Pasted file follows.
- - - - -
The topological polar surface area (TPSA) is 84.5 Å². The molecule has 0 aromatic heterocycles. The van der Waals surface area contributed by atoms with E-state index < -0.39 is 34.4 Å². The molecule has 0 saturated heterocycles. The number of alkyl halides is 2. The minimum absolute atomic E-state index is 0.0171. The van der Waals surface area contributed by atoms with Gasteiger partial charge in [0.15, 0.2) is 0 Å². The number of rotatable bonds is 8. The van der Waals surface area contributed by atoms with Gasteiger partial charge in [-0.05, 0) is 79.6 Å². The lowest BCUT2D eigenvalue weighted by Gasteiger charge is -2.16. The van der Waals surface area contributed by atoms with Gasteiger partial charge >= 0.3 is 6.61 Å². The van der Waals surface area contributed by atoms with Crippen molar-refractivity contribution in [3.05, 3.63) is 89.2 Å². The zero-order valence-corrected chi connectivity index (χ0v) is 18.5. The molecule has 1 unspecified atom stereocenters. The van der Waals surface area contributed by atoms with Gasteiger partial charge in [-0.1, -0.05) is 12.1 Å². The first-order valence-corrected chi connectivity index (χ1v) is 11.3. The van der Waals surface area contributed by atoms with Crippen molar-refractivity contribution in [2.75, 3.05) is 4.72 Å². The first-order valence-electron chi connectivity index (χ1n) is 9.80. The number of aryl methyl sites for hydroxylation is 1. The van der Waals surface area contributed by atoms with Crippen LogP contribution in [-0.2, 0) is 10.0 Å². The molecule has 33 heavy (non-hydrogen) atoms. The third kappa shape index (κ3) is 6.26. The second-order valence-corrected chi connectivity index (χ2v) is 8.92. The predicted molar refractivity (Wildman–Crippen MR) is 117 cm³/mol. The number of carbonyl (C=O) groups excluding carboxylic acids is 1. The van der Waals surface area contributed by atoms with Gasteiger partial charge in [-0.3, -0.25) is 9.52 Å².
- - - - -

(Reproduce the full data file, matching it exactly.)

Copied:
The topological polar surface area (TPSA) is 84.5 Å². The molecule has 0 aromatic heterocycles. The van der Waals surface area contributed by atoms with E-state index < -0.39 is 34.4 Å². The molecule has 0 saturated heterocycles. The number of alkyl halides is 2. The minimum absolute atomic E-state index is 0.0171. The van der Waals surface area contributed by atoms with Gasteiger partial charge in [0.15, 0.2) is 0 Å². The number of rotatable bonds is 8. The van der Waals surface area contributed by atoms with Gasteiger partial charge in [-0.05, 0) is 79.6 Å². The lowest BCUT2D eigenvalue weighted by Gasteiger charge is -2.16. The van der Waals surface area contributed by atoms with Gasteiger partial charge >= 0.3 is 6.61 Å². The van der Waals surface area contributed by atoms with Crippen molar-refractivity contribution in [3.05, 3.63) is 89.2 Å². The zero-order valence-corrected chi connectivity index (χ0v) is 18.5. The molecule has 1 unspecified atom stereocenters. The van der Waals surface area contributed by atoms with Gasteiger partial charge in [-0.1, -0.05) is 12.1 Å². The first-order valence-corrected chi connectivity index (χ1v) is 11.3. The van der Waals surface area contributed by atoms with Crippen molar-refractivity contribution in [2.75, 3.05) is 4.72 Å². The first-order valence-electron chi connectivity index (χ1n) is 9.80. The number of aryl methyl sites for hydroxylation is 1. The van der Waals surface area contributed by atoms with Crippen LogP contribution in [-0.2, 0) is 10.0 Å². The molecule has 33 heavy (non-hydrogen) atoms. The third kappa shape index (κ3) is 6.26. The second-order valence-corrected chi connectivity index (χ2v) is 8.92. The predicted molar refractivity (Wildman–Crippen MR) is 117 cm³/mol. The number of carbonyl (C=O) groups excluding carboxylic acids is 1. The van der Waals surface area contributed by atoms with Gasteiger partial charge in [-0.3, -0.25) is 9.52 Å².